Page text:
A recommended practice is to use 1-2 grams of xylitol at a time, 3–5 times a day.

If you have small children, begin using xylitol a few times a day. As discussed above, it will reduce the number of harmful bacteria in your saliva. This will minimize their exposure, allowing their mouth to develop a healthier balance of oral bacteria.

You can start brushing your baby’s teeth with a xylitol-rich toothpaste as soon as their first tooth appears.

If you can find a toothpaste with both xylitol and fluoride, you will gain the maximum benefit for your family’s oral health. It will help reduce the amounts of harmful bacteria, raise pH levels, and allow teeth to absorb fluoride that fortifies enamel. Children can begin using toothpaste with fluoride in it once they turn three. If you are concerned about the health effects of fluoride, please read this article on current research, recommended usage, and safety guidelines.

Whether you choose to use xylitol in food, gum, candies, or toothpaste, it is a great choice for your family. It keeps your mouth healthy and helps reduce overall sugar consumption. When used with regular brushing, flossing and dental checkups, xylitol is a valuable tool that will help your entire family enjoy a lifetime of dental health.

At Jungle Roots Children’s Dentistry & Orthodontics, we strive to provide the highest comprehensive pediatric and orthodontic dental care in a unique, fun-filled environment staffed by a team of caring, energetic professionals. We believe the establishment of a “dental home” at an early age is the key to a lifetime of positive visits to the dentist.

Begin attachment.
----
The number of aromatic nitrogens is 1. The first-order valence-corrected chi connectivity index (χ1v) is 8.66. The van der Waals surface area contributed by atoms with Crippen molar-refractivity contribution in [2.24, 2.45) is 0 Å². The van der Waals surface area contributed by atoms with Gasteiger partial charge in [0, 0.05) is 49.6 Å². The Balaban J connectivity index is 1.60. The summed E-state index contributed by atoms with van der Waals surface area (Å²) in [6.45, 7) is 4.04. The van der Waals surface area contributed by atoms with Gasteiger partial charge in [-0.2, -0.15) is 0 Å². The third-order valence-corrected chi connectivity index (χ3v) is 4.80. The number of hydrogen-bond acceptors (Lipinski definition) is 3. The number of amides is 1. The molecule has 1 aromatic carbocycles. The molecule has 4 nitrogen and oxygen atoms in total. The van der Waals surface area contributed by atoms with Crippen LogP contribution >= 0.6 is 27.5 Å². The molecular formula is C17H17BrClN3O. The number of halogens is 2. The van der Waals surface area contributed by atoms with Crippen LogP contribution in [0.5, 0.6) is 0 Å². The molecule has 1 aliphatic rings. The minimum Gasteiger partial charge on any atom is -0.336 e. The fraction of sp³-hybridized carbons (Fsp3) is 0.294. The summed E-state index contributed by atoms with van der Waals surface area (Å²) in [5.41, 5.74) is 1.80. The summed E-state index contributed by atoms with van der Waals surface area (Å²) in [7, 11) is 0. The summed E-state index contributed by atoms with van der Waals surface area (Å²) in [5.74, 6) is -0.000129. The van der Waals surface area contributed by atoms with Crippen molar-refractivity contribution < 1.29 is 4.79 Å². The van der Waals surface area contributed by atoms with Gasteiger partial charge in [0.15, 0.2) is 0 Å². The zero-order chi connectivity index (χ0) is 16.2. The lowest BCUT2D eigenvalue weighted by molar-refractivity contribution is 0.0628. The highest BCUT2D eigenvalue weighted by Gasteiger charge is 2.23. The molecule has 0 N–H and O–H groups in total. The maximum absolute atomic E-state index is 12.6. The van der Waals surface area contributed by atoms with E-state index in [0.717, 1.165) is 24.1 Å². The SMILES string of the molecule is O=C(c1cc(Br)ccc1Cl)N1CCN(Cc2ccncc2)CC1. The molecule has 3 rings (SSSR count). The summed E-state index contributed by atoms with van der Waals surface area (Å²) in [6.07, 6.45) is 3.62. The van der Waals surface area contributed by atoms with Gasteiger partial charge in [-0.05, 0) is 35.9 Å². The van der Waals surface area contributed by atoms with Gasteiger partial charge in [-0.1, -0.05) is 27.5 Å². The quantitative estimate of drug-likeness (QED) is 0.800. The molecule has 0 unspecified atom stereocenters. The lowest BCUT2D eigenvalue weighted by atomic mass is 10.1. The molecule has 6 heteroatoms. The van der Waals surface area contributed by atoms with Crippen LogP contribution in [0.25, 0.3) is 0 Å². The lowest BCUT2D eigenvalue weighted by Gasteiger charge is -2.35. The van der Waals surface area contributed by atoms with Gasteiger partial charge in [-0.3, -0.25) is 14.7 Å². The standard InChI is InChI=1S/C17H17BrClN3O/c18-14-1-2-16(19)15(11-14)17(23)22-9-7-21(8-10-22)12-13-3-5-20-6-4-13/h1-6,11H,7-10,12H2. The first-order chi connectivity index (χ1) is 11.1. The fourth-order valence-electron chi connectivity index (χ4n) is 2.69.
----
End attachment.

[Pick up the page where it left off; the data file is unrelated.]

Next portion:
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  1. Mäkinen K, K: Sugar Alcohol Sweeteners as Alternatives to Sugar with Special Consideration of Xylitol. Med Princ Pract 2011;20:303-320. doi: 10.1159/000324534
  2. Nayak, P. A., Nayak, U. A., & Khandelwal, V. (2014). The effect of xylitol on dental caries and oral flora. Clinical, cosmetic and investigational dentistry, 6, 89–94. doi:10.2147/CCIDE.S55761
  3. Maguire A, Rugg-Gunn AJ. Xylitol and caries prevention-is it a magic bullet? Br Dent J 2003;194:429–36. 10.1038/sj.bdj.4810022
  4. Isokangas P, Mäkinen KK, Tiekso J, Alanen P. Long-term effect of xylitol chewing gum in the prevention of dental caries: a follow-up 5 years after termination of a prevention program. Caries Res. 1993;27(6):495–498.
  5. Kandelman D, Gagnon G. Clinical results after 12 months from a study of the incidence and progression of dental caries in relation to consumption of chewing-gum containing xylitol in school preventive programs. J Dent Res 1987; 66: 1407– 1411.
  6. Soderling E, Isokangas P, Pienihakkinen K, Tenovuo J. Influence of maternal xylitol consumption on acquisition of mutans streptococci by infants. J Dent Res 2000; 79: 882– 887.